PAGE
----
# Frequency distribution not determined by the temporal variation of the pulse?

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 PF Gold P: 1,168 In his book Modern Optical Spectroscopy, William Parson says Light from an incoherent source such as a xenon flash lamp contains a distribution of frequencies that are unrelated to the length of the pulse because atoms or ions with many different energies contribute to the emission. http://books.google.com/books?id=O3d...0light&f=false This assertion sounds strange if we recall the well-known fact that the Fourier transform of the pulse is the broader the shorter is the pulse. Maybe there is a hint in the word "incoherent" which he used. This word is used very often in spectroscopy, but I never found a clear and simple definition. My understanding is that incoherent light is "light whose many spectral components have random phases", i.e. light whose E(t) is chaotic. Is this right? If so, even a chaotic light in a pulse still can be Fourier transformed and the relation between the length of the pulse and the distribution of frequencies holds.
 Sci Advisor P: 1,659 You can roughly transform incoherent as used in classical optics as having short coherence time and therefore the relative phase of the components will randomize quickly. Taken to the extreme this will mean that the phases of the components are random. Now you can indeed go ahead and Fourier transform what you see, but the resulting emission "pulse" is not Fourier-limited. In other words having some spectral distribution with well defined phases (complete coherence) gives you the shortest possible pulse when Fourier transformed. If you now decrease coherence, the spectral distribution will stay the same, but the pulse duration will become longer and longer until you arrive at CW light for completely incoherent light. So the Fourier transform just gives a lower bound for pulse length.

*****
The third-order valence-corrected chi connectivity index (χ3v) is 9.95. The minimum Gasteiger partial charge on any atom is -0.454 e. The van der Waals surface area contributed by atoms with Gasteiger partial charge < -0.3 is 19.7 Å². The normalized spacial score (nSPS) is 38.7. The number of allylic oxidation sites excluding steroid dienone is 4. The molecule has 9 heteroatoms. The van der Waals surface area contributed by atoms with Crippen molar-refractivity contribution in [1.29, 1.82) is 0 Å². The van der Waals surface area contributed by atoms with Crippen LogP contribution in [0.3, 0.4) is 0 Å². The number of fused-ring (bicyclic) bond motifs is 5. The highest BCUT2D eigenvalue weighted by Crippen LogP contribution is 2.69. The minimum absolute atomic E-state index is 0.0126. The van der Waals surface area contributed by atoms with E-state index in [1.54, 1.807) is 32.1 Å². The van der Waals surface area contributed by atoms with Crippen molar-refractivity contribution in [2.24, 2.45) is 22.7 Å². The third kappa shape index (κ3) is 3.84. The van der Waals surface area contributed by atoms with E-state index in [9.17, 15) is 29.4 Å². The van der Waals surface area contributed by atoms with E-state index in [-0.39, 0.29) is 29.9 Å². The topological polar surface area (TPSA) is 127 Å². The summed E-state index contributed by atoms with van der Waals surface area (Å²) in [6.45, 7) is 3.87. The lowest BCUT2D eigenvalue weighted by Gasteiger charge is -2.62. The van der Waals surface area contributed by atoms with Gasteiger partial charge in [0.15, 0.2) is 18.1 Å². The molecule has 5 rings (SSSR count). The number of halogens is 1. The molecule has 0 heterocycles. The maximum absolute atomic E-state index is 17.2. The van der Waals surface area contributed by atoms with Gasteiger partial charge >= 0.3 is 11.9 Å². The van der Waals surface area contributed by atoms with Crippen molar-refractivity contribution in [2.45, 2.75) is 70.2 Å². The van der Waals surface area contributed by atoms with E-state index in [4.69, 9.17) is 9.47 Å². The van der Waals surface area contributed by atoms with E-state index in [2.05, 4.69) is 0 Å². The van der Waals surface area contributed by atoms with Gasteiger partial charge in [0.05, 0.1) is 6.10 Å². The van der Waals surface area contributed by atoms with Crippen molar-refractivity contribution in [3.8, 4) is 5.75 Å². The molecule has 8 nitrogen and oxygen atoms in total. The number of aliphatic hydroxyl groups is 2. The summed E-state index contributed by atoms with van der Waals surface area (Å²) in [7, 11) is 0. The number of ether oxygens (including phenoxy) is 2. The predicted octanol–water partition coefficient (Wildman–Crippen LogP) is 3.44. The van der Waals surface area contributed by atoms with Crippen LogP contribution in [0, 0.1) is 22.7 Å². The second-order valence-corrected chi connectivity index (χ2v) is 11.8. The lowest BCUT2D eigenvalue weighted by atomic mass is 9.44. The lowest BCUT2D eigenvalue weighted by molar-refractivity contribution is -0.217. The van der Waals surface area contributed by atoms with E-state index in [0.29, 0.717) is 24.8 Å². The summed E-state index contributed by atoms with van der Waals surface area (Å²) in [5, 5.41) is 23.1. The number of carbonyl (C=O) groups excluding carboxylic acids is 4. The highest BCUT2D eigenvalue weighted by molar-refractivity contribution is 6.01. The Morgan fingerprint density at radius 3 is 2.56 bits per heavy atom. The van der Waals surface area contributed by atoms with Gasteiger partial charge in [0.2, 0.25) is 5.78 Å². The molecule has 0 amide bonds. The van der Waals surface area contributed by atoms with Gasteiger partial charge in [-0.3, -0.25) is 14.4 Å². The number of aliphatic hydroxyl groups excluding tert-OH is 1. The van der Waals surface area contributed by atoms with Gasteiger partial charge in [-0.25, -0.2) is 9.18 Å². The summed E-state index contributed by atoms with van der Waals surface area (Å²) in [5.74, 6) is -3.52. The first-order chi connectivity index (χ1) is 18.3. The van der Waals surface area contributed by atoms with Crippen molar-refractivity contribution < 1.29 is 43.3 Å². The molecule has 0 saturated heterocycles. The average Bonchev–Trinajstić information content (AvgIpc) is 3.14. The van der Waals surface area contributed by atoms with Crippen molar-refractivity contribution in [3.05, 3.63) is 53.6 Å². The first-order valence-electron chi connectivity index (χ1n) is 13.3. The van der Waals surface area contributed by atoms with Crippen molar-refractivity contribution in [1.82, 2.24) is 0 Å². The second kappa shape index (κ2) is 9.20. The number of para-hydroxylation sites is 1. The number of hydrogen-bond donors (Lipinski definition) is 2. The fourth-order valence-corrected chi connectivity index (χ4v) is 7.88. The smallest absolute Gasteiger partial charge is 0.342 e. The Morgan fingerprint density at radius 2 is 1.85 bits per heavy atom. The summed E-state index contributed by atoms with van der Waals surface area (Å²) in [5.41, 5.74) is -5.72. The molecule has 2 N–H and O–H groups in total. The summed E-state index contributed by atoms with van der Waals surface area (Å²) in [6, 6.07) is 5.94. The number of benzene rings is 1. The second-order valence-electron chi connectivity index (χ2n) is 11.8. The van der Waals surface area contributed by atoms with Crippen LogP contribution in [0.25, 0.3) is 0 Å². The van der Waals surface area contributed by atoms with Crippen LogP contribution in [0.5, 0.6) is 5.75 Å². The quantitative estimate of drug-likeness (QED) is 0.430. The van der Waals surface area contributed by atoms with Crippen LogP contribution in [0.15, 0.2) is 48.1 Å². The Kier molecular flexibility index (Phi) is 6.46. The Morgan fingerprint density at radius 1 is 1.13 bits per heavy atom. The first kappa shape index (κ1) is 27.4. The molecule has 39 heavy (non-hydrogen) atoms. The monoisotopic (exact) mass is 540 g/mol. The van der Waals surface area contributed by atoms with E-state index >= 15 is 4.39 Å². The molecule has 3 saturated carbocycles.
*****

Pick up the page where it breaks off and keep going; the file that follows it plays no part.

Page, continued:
PF Gold P: 1,168 Thank you Ctugha, now I understand. To be sure, I plotted the function $$E(t) = \sum_k \sin(k \omega_0 t - \phi_k)$$ for 1) $\varphi_k \in (0,2\pi)$ and 2) for $\varphi_k \in (0,\pi)$. In the first case, the function is completely random without any central peak, while the second one has well-defined peak. So it can be said that the Heisenberg relation gives the width of the pulse made of coherent sine waves, but the wave made of incoherent waves has a peak which is much broader or even unrecognizable.

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